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WASHINGTON—In a letter to President Obama the day after his speech affirming peace is possible and declaring U.S. support for a two-state solution based on 1967 borders with mutually agreed land swaps, leaders of more than 25 Jewish, Christian and Muslim national religious organizations urged strong U.S. leadership for Israeli-Palestinian peace before it is too late.
Cardinal Theodore McCarrick, archbishop emeritus of Washington, and Bishop Howard J. Hubbard of Albany, New York, chairman of the Committee on International Justice and Peace of the United States Conference of Catholic Bishops (USCCB), were among the signers.
The leaders urged the President “to visit Jerusalem and the region soon to meet with Israeli and Palestinian leaders to restart negotiations focused on the principles and ideas in the recent Israeli Peace Initiative, the earlier Arab Peace Initiative and the Geneva Accord.”
They stated “the United States, in coordination with the Quartet, should continue to respond carefully to the new Palestinian unity agreement and not act precipitously to cut off aid to the Palestinians,” but said the Palestinian “unity government must commit itself to rejecting violence and negotiating a peace agreement with Israel.”
The leaders pledged their “prayers and public support for active, fair and firm U.S. leadership for peace” and they urged “Congress to support this effort.” The religious leaders also plan to place an advertisement with Politico, a Washington-based media outlet.
Texts of the letter and advertisement follow.
May 20, 2011
Dear Mr. President,
We are leaders of Jewish, Christian, and Muslim national religious organizations who supported your commitment to make Arab-Israeli-Palestinian peace a high priority from the start of your presidency.
Following our April 14 letter and Secretary of State Clinton’s response on your behalf, reiterating your Administration’s commitment to seek peace, and your strong reaffirmation in yesterday’s speech that peace is possible, we write again to offer our united support for urgently needed strong, sustained U.S. leadership, in coordination with the Quartet, to press for agreement on a two-state peace agreement before it is too late. If the opportunity for a two-state solution is missed, there almost inevitably will be renewed violent conflict with more suffering for Israelis and Palestinians, and increased dangers of extremism.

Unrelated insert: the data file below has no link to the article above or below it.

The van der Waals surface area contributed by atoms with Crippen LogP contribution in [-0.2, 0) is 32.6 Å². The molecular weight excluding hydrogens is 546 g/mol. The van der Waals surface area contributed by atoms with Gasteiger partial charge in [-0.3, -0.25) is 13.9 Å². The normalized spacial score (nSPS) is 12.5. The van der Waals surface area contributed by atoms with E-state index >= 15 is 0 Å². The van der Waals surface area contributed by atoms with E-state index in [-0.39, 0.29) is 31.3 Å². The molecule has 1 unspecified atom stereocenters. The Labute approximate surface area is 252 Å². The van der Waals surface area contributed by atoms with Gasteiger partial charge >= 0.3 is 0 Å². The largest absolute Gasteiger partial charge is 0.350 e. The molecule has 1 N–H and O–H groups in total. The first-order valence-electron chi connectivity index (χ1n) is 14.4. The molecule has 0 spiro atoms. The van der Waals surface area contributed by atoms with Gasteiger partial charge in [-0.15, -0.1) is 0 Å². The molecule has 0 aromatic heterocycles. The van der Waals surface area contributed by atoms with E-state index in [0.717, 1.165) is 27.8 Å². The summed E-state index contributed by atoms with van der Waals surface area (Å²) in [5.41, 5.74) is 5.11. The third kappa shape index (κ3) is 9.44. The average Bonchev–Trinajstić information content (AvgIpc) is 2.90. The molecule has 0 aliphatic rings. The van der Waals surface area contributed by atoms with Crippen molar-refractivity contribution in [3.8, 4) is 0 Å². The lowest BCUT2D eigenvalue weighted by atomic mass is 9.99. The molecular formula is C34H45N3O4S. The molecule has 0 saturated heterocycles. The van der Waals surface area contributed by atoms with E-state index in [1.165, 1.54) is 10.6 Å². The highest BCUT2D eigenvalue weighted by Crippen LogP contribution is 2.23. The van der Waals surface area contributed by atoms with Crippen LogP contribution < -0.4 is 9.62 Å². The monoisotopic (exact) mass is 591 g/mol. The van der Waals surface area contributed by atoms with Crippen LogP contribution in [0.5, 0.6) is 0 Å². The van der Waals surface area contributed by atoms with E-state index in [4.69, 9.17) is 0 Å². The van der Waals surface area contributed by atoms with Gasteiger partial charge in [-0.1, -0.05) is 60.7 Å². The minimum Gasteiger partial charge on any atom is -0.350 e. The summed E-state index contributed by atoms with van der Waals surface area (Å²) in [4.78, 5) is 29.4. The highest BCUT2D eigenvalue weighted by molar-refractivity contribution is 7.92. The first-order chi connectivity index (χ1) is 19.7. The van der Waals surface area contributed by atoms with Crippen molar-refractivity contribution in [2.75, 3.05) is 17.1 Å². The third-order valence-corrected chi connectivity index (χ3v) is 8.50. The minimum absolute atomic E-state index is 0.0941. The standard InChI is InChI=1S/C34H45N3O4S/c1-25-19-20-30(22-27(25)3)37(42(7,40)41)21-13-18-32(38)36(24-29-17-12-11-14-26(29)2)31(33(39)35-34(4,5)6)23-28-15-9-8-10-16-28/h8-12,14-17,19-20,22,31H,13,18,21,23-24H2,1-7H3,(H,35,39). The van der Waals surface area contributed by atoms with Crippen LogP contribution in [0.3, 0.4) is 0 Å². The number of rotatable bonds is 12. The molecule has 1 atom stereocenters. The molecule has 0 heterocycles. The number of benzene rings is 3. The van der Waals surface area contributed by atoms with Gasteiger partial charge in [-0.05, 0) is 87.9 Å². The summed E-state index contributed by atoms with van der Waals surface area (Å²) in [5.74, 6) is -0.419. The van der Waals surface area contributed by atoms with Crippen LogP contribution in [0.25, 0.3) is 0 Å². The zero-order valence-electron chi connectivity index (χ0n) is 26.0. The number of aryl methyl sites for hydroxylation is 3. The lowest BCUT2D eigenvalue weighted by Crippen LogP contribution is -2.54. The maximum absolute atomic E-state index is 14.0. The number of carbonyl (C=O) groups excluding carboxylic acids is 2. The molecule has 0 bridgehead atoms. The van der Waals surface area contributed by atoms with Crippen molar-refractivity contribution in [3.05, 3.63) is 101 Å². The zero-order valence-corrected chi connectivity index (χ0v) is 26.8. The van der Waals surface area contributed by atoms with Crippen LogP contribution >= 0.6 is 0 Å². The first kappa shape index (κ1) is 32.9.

The recent Israeli Peace Initiative presented by former Israeli government, intelligence and security officials, the earlier Arab Peace Initiative, and the Geneva Accord, taken together, offer key principles and ideas for achieving comprehensive Arab-Israeli-Palestinian peace. We urge you to visit Jerusalem and the region soon to meet with Israeli and Palestinian leaders to restart negotiations focused on the principles and ideas in these initiatives.
We believe the United States, in coordination with the Quartet, should continue to respond carefully to the new Palestinian unity agreement and not act precipitously to cut off aid that is essential for humanitarian purposes and for building the capacity of a future Palestinian state.The agreement is helpful in forming a government capable of representing the West Bank and Gaza together. The unity government must commit itself to rejecting violence and negotiating a two-state peace agreement with Israel. We believe the United States should insist on these commitments.
We pledge our prayers and public support for active, fair and firm U.S. leadership in pursuing peace. We will urge Congress to be constructive.We believe that, in exercising strong U.S. leadership for peace, you can count on substantial support from members of churches, synagogues, and mosques across the country.
(List of Endorsers follows, organizations for identification only)
List of Endorsers
Keywords: letter, President Barack Obama, speech, peace, two-state solution, 1967 borders. Jewish, Christian, Muslim, religious leaders, Israel, Palestine, Cardinal Theodore McCarrick, Bishop Howard J. Hubbard, Committee on International Justice and Peace, United States Conference of Catholic Bishops, USCCB
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